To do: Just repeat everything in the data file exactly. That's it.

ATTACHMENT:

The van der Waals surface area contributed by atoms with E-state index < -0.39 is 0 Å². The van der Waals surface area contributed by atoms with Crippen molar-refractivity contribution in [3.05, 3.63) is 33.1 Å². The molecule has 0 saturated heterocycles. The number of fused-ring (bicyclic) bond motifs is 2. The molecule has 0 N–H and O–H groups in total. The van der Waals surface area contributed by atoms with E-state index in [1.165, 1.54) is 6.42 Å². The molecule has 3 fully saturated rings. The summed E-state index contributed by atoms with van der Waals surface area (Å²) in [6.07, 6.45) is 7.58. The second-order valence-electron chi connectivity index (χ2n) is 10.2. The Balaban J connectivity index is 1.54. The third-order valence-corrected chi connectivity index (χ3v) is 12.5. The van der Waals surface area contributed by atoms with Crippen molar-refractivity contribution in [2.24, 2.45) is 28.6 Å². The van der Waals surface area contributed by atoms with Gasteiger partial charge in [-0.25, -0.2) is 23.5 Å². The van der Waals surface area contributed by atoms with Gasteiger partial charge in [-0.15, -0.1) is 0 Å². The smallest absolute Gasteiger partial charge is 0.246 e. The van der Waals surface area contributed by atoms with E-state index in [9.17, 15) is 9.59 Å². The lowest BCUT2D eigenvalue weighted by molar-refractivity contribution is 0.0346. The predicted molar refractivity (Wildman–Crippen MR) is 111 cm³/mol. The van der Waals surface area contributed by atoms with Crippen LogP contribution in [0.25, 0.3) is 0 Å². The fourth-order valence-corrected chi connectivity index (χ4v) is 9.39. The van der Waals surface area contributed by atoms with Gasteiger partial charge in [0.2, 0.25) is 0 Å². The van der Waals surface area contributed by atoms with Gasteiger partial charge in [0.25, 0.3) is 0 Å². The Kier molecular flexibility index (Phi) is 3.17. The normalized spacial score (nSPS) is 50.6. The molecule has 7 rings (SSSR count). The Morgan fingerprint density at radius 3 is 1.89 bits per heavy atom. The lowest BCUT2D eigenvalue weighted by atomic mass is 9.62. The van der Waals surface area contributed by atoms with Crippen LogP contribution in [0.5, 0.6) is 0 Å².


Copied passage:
The van der Waals surface area contributed by atoms with E-state index < -0.39 is 0 Å². The van der Waals surface area contributed by atoms with Crippen molar-refractivity contribution in [3.05, 3.63) is 33.1 Å². The molecule has 0 saturated heterocycles. The number of fused-ring (bicyclic) bond motifs is 2. The molecule has 0 N–H and O–H groups in total. The van der Waals surface area contributed by atoms with E-state index in [1.165, 1.54) is 6.42 Å². The molecule has 3 fully saturated rings. The summed E-state index contributed by atoms with van der Waals surface area (Å²) in [6.07, 6.45) is 7.58. The second-order valence-electron chi connectivity index (χ2n) is 10.2. The Balaban J connectivity index is 1.54. The third-order valence-corrected chi connectivity index (χ3v) is 12.5. The van der Waals surface area contributed by atoms with Crippen molar-refractivity contribution in [2.24, 2.45) is 28.6 Å². The van der Waals surface area contributed by atoms with Gasteiger partial charge in [-0.25, -0.2) is 23.5 Å². The van der Waals surface area contributed by atoms with Gasteiger partial charge in [-0.15, -0.1) is 0 Å². The smallest absolute Gasteiger partial charge is 0.246 e. The van der Waals surface area contributed by atoms with E-state index in [9.17, 15) is 9.59 Å². The lowest BCUT2D eigenvalue weighted by molar-refractivity contribution is 0.0346. The predicted molar refractivity (Wildman–Crippen MR) is 111 cm³/mol. The van der Waals surface area contributed by atoms with Crippen LogP contribution in [0.25, 0.3) is 0 Å². The fourth-order valence-corrected chi connectivity index (χ4v) is 9.39. The van der Waals surface area contributed by atoms with Gasteiger partial charge in [0.2, 0.25) is 0 Å². The van der Waals surface area contributed by atoms with Gasteiger partial charge in [0.25, 0.3) is 0 Å². The Kier molecular flexibility index (Phi) is 3.17. The normalized spacial score (nSPS) is 50.6. The molecule has 7 rings (SSSR count). The Morgan fingerprint density at radius 3 is 1.89 bits per heavy atom. The lowest BCUT2D eigenvalue weighted by atomic mass is 9.62. The van der Waals surface area contributed by atoms with Crippen LogP contribution in [0.5, 0.6) is 0 Å².